Founded in 1847, Lawrence University uniquely integrates a college of liberal arts and sciences with a nationally recognized conservatory of music, both devoted exclusively to undergraduate education. It was selected for inclusion in the book “Colleges That Change Lives: 40 Schools That Will Change the Way You Think About College.” Engaged learning, the development of multiple interests and community outreach are central to the Lawrence experience. Lawrence draws its 1,500 students from nearly every state and more than 50 countries.

Diversity conference focuses on effective, inclusive teaching methods

Amid increasingly diverse classrooms, Lawrence University is sponsoring a conference focused on inclusive pedagogy.

Head shot of Derald Wing Sue
Multicultural scholar Derald Wing Sue

Lawrence’s inaugural diversity conference — “Teaching All Students Well: Preparing an Educated Citizenry for Wise Participation in a Diverse Democracy” — will be held Aug. 17-18 on the Lawrence campus.

The conference is organized by Kimberly Barrett, vice president for diversity and inclusion and associate dean of the faculty, and the professional development committee of the President’s Committee on Diversity Affairs.

The conference is designed to help all educators strengthen their individual learning communities through effective and inclusive teaching methods.

Highlighting the conference will be a keynote address by multicultural scholar Derald Wing Sue, professor of psychology and education in the department of counseling and clinical psychology at Teachers College, Columbia University. Sue also holds an appointment with Columbia’s School of Social Work.

The author of 19 books, Sue has written on topics ranging from cultural diversity and psychology of racism and antiracism to multicultural competencies and racial macroaggressions. His most recent books are 2015’s “Race Talk and the Conspiracy of Silence: Understanding and Facilitating Difficult Dialogues in Race” and 2013’s “Case Studies in Multicultural Counseling and Therapy.”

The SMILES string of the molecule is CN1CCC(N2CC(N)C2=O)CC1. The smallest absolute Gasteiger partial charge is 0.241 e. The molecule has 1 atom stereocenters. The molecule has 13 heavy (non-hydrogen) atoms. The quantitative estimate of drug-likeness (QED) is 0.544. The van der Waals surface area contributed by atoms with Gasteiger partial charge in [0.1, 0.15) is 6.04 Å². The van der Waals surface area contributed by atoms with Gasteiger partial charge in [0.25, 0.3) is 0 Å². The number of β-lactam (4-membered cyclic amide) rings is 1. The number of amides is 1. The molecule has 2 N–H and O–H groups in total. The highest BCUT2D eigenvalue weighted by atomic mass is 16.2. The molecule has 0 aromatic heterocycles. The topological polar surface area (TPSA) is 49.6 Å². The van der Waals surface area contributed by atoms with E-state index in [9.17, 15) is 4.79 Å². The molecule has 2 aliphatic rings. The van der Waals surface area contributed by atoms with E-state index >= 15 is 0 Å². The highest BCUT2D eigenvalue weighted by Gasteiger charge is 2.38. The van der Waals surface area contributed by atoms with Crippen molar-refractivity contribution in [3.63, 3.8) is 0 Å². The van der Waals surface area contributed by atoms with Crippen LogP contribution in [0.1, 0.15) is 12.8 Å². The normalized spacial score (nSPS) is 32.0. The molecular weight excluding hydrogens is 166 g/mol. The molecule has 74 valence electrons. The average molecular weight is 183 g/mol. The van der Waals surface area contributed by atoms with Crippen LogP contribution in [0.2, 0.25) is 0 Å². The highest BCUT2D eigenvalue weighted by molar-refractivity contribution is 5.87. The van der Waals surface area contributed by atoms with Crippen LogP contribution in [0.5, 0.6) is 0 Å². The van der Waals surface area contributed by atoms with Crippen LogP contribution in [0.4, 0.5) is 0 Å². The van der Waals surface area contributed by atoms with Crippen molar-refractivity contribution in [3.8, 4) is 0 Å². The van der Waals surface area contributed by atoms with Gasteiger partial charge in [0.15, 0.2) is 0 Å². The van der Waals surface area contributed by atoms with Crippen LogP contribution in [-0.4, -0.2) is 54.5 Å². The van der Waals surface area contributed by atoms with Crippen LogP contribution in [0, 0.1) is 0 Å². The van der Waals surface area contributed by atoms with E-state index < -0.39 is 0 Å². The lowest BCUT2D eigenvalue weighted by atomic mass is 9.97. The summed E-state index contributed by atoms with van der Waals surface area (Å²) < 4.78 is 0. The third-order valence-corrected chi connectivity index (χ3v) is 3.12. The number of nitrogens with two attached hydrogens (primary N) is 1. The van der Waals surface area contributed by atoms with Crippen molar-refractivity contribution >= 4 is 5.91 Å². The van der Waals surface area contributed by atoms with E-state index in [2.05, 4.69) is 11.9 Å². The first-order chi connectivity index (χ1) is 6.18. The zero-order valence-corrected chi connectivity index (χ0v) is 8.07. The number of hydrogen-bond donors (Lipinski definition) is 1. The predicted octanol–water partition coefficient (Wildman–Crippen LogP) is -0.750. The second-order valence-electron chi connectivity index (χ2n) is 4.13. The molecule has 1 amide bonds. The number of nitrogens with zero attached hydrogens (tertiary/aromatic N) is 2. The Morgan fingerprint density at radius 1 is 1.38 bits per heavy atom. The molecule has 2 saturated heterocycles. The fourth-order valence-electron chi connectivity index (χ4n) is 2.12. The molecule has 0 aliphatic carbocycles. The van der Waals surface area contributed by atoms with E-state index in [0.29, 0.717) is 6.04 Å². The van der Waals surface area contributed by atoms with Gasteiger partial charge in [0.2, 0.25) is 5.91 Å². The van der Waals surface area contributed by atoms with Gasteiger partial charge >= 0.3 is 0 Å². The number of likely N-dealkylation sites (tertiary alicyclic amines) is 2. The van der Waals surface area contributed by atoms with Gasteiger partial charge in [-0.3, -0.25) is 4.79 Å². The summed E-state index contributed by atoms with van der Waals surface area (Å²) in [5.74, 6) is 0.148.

Sue was honored by the American Psychological Foundation in 2015 with the APF’s Gold Medal for Life Achievement in Psychology in the Public Interest, an award that recognizes distinguished careers and enduring contributions to the application of psychology in the public interest.

Registration for the conference prior to June 19 is $135. From June 20 to Aug. 11, when registration closes, registration is $175. Any non-Lawrence student can attend for $25. Registration includes a networking reception, lunch and conference materials.

Interested parties can register online to attend the conference. For questions or additional information, contact Michelle Lasecki-Jahnke at 920-832-67454 or  michelle.l.lasecki-jahnke@lawrence.edu.

About Lawrence University
Founded in 1847, Lawrence University uniquely integrates a college of liberal arts and sciences with a nationally recognized conservatory of music, both devoted exclusively to undergraduate education. It was selected for inclusion in the book “Colleges That Change Lives: 40 Schools That Will Change the Way You Think About College.”  Engaged learning, the development of multiple interests and community outreach are central to the Lawrence experience. Lawrence draws its 1,500 students from nearly every state and more than 50 countries.